"Mass Text" is a song written and performed by Tay Allen, a graduate of the University of Southern California's department of dramatic arts. The song has an attendant video, which explains the plot of the song: Tay, a high school student is upset because her crush has not included her in a mass texting for a party. She then plots to win him back, which is finally done at the school dance.
The song's chorus consists of the phrase:
Why didn't I get your mass text?
I'm in your contacts!
repeated over and over
The song can be viewed here:
And after it is viewed, skip over some of this whitespace:
The song and video is most likely a troll, like the famous My Immortal. It is so deliberately and consistently bad in so many ways that it is hard to imagine it being worse, which would seem to mean that it is this bad on purpose. Although with repeated viewings, not everything is bad: there was a lot of effort into shooting the video in different sets, with lots of extras, and with some quality dancers. And at times it seems Tay Allen can actually sing: she made the chorus so incredibly irritating on purpose. So this is a troll, and a good one. But lets unpack the levels of irony that this could be understood at:
- This could be viewed unironically as a great work of art, by girls who have been similarly romantically deprived by unsent texts. But I don't think many people would unironically enjoy this song.
- This song could be unironically hated, and that has been the reaction of many people on the internet. It is, after all, insipid and irritating.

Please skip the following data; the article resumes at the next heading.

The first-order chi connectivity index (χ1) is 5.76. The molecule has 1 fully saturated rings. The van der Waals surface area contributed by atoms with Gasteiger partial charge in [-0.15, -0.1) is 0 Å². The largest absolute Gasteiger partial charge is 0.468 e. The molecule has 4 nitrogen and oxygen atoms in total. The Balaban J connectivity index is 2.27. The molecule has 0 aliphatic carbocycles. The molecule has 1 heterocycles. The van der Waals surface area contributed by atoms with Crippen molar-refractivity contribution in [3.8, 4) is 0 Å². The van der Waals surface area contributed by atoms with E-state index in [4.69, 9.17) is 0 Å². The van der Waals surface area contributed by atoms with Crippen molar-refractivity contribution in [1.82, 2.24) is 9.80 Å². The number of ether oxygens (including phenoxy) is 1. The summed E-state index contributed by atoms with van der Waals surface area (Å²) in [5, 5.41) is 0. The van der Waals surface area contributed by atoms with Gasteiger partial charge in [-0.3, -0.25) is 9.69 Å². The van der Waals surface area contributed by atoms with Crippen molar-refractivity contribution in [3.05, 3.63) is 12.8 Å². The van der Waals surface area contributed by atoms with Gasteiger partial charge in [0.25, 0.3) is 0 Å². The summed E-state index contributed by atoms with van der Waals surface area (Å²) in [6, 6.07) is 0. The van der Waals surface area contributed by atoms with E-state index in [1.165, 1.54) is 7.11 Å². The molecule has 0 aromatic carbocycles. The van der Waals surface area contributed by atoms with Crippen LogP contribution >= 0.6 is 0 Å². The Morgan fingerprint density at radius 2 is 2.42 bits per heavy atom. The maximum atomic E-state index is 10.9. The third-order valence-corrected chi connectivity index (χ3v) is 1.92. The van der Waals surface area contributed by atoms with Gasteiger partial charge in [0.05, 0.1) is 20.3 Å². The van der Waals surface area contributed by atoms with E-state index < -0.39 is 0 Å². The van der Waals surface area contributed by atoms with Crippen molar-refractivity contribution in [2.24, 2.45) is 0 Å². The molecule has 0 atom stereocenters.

- This song could be ironically enjoyed as a attack on the clichés of popular music and teen films: many of the scenes in the video, such as the nerdy girl who takes off her glasses and is revealed to be a bombshell, are well traveled tropes. In fact, the more viewings of the video, the more little gems are revealed.
- The song could be recognized as ironic, but still disliked: actually making a parody of teen movies and pop clichés, as well as songs like Friday, could be seen as beating a dead horse, parody wise.
- The song could be ironically enjoyed not because it is a parody of the teen genre, but rather because it is a deliberate play on people on the internet: everything about it seems to be calculated to get a specific reaction in quarters of the internet. At this level, it is not the material that is being parodied, but the reaction that people have to it that is being parodied.
- The song could be recognized as an ironic comment on the internet's fads and reactions, but still be hated, because, hey, is it really an accomplishment to get people worked up on the internet?
- ...there are always more layers of irony. This level, which I can't even qualify, is how I view the song currently.